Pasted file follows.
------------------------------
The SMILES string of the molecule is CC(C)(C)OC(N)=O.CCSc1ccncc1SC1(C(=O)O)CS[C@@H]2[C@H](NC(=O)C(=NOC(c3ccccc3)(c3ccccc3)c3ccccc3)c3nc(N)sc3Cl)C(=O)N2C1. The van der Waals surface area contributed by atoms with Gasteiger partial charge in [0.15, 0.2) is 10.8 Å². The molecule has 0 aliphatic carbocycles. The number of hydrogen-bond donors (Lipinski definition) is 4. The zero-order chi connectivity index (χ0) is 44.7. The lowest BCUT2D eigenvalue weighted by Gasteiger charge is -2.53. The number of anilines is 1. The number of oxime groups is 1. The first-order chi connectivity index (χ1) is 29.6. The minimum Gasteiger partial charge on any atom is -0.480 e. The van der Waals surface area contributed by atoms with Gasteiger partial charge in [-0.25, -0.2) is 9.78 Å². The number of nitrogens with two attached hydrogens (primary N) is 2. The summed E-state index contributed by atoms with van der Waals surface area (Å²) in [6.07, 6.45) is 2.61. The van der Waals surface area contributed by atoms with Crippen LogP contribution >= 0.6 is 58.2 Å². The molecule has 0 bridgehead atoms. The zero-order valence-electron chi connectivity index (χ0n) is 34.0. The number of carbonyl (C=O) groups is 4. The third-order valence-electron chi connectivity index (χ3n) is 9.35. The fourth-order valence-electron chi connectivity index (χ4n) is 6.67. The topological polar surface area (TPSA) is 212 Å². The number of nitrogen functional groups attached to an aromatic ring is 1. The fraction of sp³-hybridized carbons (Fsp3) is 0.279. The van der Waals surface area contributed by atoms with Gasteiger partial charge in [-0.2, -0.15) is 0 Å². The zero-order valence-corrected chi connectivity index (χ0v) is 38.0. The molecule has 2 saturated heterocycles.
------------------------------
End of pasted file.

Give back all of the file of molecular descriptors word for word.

The SMILES string of the molecule is CC(C)(C)OC(N)=O.CCSc1ccncc1SC1(C(=O)O)CS[C@@H]2[C@H](NC(=O)C(=NOC(c3ccccc3)(c3ccccc3)c3ccccc3)c3nc(N)sc3Cl)C(=O)N2C1. The van der Waals surface area contributed by atoms with Gasteiger partial charge in [0.15, 0.2) is 10.8 Å². The molecule has 0 aliphatic carbocycles. The number of hydrogen-bond donors (Lipinski definition) is 4. The zero-order chi connectivity index (χ0) is 44.7. The lowest BCUT2D eigenvalue weighted by Gasteiger charge is -2.53. The number of anilines is 1. The number of oxime groups is 1. The first-order chi connectivity index (χ1) is 29.6. The minimum Gasteiger partial charge on any atom is -0.480 e. The van der Waals surface area contributed by atoms with Gasteiger partial charge in [-0.25, -0.2) is 9.78 Å². The number of nitrogens with two attached hydrogens (primary N) is 2. The summed E-state index contributed by atoms with van der Waals surface area (Å²) in [6.07, 6.45) is 2.61. The van der Waals surface area contributed by atoms with Crippen LogP contribution >= 0.6 is 58.2 Å². The molecule has 0 bridgehead atoms. The zero-order valence-electron chi connectivity index (χ0n) is 34.0. The number of carbonyl (C=O) groups is 4. The third-order valence-electron chi connectivity index (χ3n) is 9.35. The fourth-order valence-electron chi connectivity index (χ4n) is 6.67. The topological polar surface area (TPSA) is 212 Å². The number of nitrogen functional groups attached to an aromatic ring is 1. The fraction of sp³-hybridized carbons (Fsp3) is 0.279. The van der Waals surface area contributed by atoms with Gasteiger partial charge in [-0.2, -0.15) is 0 Å². The zero-order valence-corrected chi connectivity index (χ0v) is 38.0. The molecule has 2 saturated heterocycles.